An attorney for an ailing elderly American imprisoned in Iran since early 2016 is pleading with the Iranian government to permanently release him after granting him a temporary medical parole, arguing that returning the man to prison would amount to a "death sentence."
Earlier this week, Iran allowed Baquer Namazi, an 81 year old with dual American and Iranian citizenship, a four-day leave from a hospital where he was being treated for a serious heart condition, as long as he remained in Iran and did not speak to the media.
That deadline was up Wednesday, but Iran extended it to Sunday with the condition Baquer meet with the government's medical examiner that day.
Late last week, Baquer, who has had several major heart surgeries and has a pacemaker to keep him alive, experienced a sudden drop in blood pressure, an irregular heart beat, and felt a serious depletion of energy, according to his attorney, Jared Genser. His family members worried that his life was hanging in the balance.
"I strongly urge the government of Iran to make Baquer's temporary medical parole permanent on humanitarian grounds," said Genser. "It is clear from the government's own doctors that returning him to prison would be tantamount to a death sentence."
Genser also said he hoped such a "gesture" from Iran would "pave the way" for the United States and Iran to come to an agreement that would result in the release of Siamak Namazi, Baquer's 45-year-old son, and "other wrongly imprisoned Americans" and provide Iran "accommodation regarding prisoners [in the U.S.] it is concerned about, where appropriate."
Siamak Namazi was jailed during a visit to Iran in the fall of 2015 just weeks after a deal between the United States and the Iranian government to roll back its nuclear capability survived congressional scrutiny and during so-called side-deal negotiations on the agreement’s implementations.
His father Baquer traveled to Iran in February 2016 to press for his son's release, and the government imprisoned him too. The two have undergone a series of harsh interrogations and were placed in solitary confinement for extended periods, according to his attorney and family members.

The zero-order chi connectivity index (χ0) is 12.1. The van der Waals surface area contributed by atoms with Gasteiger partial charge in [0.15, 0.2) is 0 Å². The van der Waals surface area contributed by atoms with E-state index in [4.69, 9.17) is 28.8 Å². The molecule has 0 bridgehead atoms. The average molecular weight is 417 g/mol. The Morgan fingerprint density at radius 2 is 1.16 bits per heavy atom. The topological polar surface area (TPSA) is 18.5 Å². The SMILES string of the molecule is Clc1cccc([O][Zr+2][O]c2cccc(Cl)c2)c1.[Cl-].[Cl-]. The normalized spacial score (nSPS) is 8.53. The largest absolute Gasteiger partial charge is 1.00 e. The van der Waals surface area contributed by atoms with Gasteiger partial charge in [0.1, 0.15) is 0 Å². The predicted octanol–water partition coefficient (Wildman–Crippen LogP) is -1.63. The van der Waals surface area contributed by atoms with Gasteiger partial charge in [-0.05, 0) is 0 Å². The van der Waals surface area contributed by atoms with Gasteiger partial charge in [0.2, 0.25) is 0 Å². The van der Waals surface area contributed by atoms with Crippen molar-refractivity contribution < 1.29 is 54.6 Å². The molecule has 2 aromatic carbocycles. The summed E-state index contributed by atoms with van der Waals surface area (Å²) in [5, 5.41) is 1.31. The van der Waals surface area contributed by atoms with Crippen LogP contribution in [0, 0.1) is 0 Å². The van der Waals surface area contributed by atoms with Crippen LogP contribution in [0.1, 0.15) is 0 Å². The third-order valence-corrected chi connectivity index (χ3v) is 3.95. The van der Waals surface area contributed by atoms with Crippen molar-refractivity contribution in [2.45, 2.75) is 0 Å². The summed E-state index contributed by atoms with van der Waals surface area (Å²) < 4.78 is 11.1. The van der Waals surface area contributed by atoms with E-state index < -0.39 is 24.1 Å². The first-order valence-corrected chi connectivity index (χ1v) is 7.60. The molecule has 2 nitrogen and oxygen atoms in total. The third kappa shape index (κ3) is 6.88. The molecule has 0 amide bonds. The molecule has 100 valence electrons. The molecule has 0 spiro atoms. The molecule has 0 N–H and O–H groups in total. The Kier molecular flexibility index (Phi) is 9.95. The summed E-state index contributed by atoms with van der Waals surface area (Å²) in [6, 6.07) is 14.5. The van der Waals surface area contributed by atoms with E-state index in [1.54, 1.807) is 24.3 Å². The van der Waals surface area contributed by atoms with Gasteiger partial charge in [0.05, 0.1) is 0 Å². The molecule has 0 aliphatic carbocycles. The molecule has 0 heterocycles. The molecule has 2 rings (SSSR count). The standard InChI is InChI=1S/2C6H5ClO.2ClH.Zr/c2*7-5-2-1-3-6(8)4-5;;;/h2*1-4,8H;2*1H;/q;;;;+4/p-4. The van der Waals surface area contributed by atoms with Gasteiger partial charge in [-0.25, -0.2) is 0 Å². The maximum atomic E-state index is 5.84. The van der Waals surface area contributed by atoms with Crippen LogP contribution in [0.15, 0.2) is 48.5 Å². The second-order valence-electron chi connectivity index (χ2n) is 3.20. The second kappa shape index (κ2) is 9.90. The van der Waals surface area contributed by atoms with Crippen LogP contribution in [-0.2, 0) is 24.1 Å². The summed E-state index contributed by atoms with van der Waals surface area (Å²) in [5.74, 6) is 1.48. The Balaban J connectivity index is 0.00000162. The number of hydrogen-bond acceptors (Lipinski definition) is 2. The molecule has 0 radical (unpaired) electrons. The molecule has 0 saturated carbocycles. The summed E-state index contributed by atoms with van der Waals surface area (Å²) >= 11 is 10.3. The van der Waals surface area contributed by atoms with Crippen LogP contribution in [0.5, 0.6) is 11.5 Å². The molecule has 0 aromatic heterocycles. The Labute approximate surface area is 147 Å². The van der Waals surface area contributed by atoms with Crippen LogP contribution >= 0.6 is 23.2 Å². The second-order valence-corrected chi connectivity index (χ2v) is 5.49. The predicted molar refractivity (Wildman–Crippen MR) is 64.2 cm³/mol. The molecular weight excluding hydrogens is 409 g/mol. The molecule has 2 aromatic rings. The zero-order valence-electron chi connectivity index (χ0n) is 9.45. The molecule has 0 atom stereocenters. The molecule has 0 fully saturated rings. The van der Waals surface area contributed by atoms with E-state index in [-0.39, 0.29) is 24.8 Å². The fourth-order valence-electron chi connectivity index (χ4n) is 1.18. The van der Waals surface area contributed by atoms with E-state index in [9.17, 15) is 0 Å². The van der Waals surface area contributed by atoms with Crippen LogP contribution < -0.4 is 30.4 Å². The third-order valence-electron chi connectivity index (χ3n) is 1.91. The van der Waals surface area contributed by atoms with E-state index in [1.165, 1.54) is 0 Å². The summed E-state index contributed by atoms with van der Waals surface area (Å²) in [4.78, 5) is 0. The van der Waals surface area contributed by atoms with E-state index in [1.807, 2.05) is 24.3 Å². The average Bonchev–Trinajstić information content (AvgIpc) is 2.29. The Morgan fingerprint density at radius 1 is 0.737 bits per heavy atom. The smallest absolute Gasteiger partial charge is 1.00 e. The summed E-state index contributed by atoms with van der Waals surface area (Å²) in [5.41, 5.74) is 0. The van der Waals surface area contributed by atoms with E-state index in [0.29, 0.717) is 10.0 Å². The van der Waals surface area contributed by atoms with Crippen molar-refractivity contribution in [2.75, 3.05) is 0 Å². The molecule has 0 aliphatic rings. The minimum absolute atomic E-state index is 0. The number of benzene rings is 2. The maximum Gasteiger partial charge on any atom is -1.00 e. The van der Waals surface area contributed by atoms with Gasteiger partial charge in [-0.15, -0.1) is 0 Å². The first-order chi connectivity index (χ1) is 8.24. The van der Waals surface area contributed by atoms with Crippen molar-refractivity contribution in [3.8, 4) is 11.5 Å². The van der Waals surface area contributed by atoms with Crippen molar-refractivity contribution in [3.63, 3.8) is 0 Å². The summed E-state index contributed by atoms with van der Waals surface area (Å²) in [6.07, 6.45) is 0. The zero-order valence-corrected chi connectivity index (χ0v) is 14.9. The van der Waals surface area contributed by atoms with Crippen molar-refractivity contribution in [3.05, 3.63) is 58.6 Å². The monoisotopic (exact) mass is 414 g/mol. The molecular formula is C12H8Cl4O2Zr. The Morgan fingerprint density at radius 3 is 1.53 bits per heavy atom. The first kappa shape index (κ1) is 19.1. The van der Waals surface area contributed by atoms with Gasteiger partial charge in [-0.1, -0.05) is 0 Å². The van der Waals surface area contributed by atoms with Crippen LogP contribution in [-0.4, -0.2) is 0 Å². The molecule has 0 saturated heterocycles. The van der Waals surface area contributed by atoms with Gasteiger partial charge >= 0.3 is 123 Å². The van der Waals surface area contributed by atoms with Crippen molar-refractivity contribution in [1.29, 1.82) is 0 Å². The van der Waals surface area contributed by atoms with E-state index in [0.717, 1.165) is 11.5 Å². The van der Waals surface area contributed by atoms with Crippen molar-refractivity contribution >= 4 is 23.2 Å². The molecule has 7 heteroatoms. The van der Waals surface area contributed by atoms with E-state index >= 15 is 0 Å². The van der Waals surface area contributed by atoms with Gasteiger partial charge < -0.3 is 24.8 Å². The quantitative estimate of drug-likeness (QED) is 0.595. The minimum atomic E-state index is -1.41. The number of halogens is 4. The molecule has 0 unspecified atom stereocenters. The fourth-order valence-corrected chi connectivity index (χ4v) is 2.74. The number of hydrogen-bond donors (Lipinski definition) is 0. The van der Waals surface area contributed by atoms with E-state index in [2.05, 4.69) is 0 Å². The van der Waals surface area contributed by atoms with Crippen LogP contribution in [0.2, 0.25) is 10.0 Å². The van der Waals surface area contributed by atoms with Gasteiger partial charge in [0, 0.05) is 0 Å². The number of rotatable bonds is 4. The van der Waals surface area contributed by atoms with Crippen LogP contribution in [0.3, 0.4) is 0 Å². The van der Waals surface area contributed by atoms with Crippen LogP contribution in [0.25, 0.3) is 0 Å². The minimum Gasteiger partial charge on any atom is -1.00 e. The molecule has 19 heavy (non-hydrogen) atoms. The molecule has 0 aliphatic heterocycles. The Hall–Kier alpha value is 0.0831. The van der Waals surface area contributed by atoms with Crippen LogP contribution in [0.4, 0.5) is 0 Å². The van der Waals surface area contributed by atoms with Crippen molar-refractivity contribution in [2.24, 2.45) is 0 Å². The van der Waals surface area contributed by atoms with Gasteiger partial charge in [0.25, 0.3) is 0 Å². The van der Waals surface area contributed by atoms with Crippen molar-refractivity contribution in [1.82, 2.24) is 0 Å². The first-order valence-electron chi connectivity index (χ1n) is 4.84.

Baquer had undergone heart surgery before his jailing and has continued to suffer from heart problems during his two years in Iran's notorious Evin prison. In September, Baquer underwent emergency surgery to install a pacemaker to regulate his heart and keep him alive. The surgery took place after a five-day delay in Evin prison officials reacting to a physician’s recommendation of immediate hospitalization.
Before the Iranian government allowed Baquer a temporary leave this week, the government's medical examiner met with him and his doctors and Baquer's personal physician and the hospital's doctors said the prison conditions are a "major contributor" to Baquer's rapidly deteriorating health. They advised that returning him to prison would be "dangerous," Genser said.
The Namazis' family members in the U.S. have repeatedly pleaded with the Iranian government to release Baquer and Siamak and have openly worried that their family members would die in prison in Iran or meet the same fate as Otto Warmbier, a 22-year-old University of Virginia student imprisoned in North Korea who died just days after his return to the U.S. last year.
President Donald Trump in his State of the Union address invited Warmbier's parents as his guests and hailed their family as "powerful witnesses" to North Korea's horrors, during the speech.
During his campaign for president, Trump pledged not to tolerate Iran taking Americans hostage, and the Namazis, as well as the families of other Americans held in Iran, have called on Trump to do everything he can to fulfill that promise.
Aside from granting Baquer a temporary furlough from prison, the Iranian government has not shown any public signs of leniency to imprisoned Americans it continues to hold. An Iranian court sentenced an Iranian-American man and his wife to 27 years in prison on Wednesday, convicting them on espionage and other charges, according to the U.S. based Center for Human Rights in Iran.
The couple, Karan Vafadari and his wife, Afarin Neyssari, are Zoroastrians, believers in an ancient pre-Islamic religion, who are often persecuted in Iran.